Family Day largely falls short, parents say

Saturday, Oct. 20 saw a flood of students' families flock to Geneseo's ivy-covered buildings for Family Day.

The Family Day schedule was a series of events that were kicked off with a sumptuous breakfast spread in Mary Jemison Dining Hall hosted by President Christopher Dahl. In a "Gathering of Great Minds," faculty from different disciplines came together in the Union Ballroom to offer information on their academic fields. Another event was a display of the physics department's particle accelerator in Greene Hall.

Other events included a "Culture Fest" in the Union Ballroom, representing the start of Cultural Harmony Week, a fall foliage walking tour in Letchworth Park, cultural workshops in the KnightSpot, performances by student winners of the Annual Honors Recital Competition, art exhibits, a performance by the Clayton Miller Band and a showing of the movie Wild Hogs, among other things.

Despite the variety of activities on schedule, the spirit of the event, from the perspective of students and their families, seemed to be bogged down by academic lectures, limiting the excitement towards other events and casual family interaction. The general consensus among visiting families ultimately tended toward disappointment.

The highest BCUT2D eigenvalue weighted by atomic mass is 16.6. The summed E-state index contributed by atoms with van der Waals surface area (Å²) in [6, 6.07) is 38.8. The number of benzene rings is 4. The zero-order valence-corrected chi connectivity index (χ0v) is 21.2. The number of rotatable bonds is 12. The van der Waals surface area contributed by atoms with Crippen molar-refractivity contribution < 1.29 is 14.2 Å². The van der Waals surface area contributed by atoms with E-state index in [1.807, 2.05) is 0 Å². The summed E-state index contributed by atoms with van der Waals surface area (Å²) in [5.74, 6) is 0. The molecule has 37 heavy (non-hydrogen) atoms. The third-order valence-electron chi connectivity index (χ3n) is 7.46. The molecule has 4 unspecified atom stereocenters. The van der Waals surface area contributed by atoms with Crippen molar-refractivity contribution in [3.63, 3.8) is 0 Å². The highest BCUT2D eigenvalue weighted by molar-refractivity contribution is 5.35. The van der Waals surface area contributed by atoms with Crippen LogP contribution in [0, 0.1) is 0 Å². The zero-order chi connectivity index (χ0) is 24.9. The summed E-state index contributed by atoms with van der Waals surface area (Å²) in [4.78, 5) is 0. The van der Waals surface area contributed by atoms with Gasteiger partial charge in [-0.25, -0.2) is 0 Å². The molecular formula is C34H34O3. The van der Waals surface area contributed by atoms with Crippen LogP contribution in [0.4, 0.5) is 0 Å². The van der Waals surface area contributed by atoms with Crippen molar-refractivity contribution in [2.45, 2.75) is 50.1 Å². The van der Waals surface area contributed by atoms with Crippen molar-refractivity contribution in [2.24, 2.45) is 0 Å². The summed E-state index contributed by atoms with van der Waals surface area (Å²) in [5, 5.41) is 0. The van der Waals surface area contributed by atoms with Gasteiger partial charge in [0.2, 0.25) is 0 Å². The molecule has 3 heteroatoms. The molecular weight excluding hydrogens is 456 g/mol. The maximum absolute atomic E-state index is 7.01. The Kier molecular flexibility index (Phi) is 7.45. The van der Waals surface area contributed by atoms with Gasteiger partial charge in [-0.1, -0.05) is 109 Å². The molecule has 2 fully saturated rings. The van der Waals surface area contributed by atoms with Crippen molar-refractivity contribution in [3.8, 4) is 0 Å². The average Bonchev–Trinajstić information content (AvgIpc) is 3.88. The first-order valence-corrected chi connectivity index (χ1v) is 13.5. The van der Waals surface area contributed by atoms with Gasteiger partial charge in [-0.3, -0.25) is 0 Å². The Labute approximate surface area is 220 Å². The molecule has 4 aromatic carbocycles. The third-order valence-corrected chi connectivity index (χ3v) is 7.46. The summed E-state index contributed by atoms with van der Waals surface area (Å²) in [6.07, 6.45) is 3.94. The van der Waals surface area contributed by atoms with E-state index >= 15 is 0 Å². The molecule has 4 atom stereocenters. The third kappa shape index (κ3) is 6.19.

Laurie Davis, a mother, found the message of the day's lectures a bit overbearing. "We're already sending our kid here," she said. "We don't need to be impressed."

The Duell family echoed this sentiment, suggesting a schedule more oriented to relaxed family fun. Many students also felt underwhelmed by the activities. "Why have a Family Day when families can come visit anytime?" asked sophomore Ray Fedora.

Some suggested that a greater number of open and entertaining events might enhance the experience of Family Day, presenting a more festive or even carnival atmosphere to engage the whole family. More than anything, parents seemed to want a more intimate and less structured visit for the day.

Although attractions were spread throughout the day, students just seemed to want control in showing their families around campus on their own terms.